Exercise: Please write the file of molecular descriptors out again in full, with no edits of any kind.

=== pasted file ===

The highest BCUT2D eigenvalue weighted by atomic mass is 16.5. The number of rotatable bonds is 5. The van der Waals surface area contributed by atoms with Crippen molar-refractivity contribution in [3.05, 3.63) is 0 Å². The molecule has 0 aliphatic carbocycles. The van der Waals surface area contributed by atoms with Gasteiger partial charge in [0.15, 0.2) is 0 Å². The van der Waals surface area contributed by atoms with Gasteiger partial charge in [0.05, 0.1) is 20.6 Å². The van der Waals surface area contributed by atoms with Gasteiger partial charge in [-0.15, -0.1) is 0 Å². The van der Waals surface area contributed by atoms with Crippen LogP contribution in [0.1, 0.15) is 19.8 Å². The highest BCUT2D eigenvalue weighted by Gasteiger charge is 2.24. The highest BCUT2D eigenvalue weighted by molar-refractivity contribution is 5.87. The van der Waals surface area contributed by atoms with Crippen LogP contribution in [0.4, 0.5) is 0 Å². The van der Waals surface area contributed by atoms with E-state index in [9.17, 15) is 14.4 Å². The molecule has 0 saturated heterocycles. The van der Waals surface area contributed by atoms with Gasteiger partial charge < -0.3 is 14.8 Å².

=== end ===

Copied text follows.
The highest BCUT2D eigenvalue weighted by atomic mass is 16.5. The number of rotatable bonds is 5. The van der Waals surface area contributed by atoms with Crippen molar-refractivity contribution in [3.05, 3.63) is 0 Å². The molecule has 0 aliphatic carbocycles. The van der Waals surface area contributed by atoms with Gasteiger partial charge in [0.15, 0.2) is 0 Å². The van der Waals surface area contributed by atoms with Gasteiger partial charge in [0.05, 0.1) is 20.6 Å². The van der Waals surface area contributed by atoms with Gasteiger partial charge in [-0.15, -0.1) is 0 Å². The van der Waals surface area contributed by atoms with Crippen LogP contribution in [0.1, 0.15) is 19.8 Å². The highest BCUT2D eigenvalue weighted by Gasteiger charge is 2.24. The highest BCUT2D eigenvalue weighted by molar-refractivity contribution is 5.87. The van der Waals surface area contributed by atoms with Crippen LogP contribution in [0.4, 0.5) is 0 Å². The van der Waals surface area contributed by atoms with E-state index in [9.17, 15) is 14.4 Å². The molecule has 0 saturated heterocycles. The van der Waals surface area contributed by atoms with Gasteiger partial charge < -0.3 is 14.8 Å².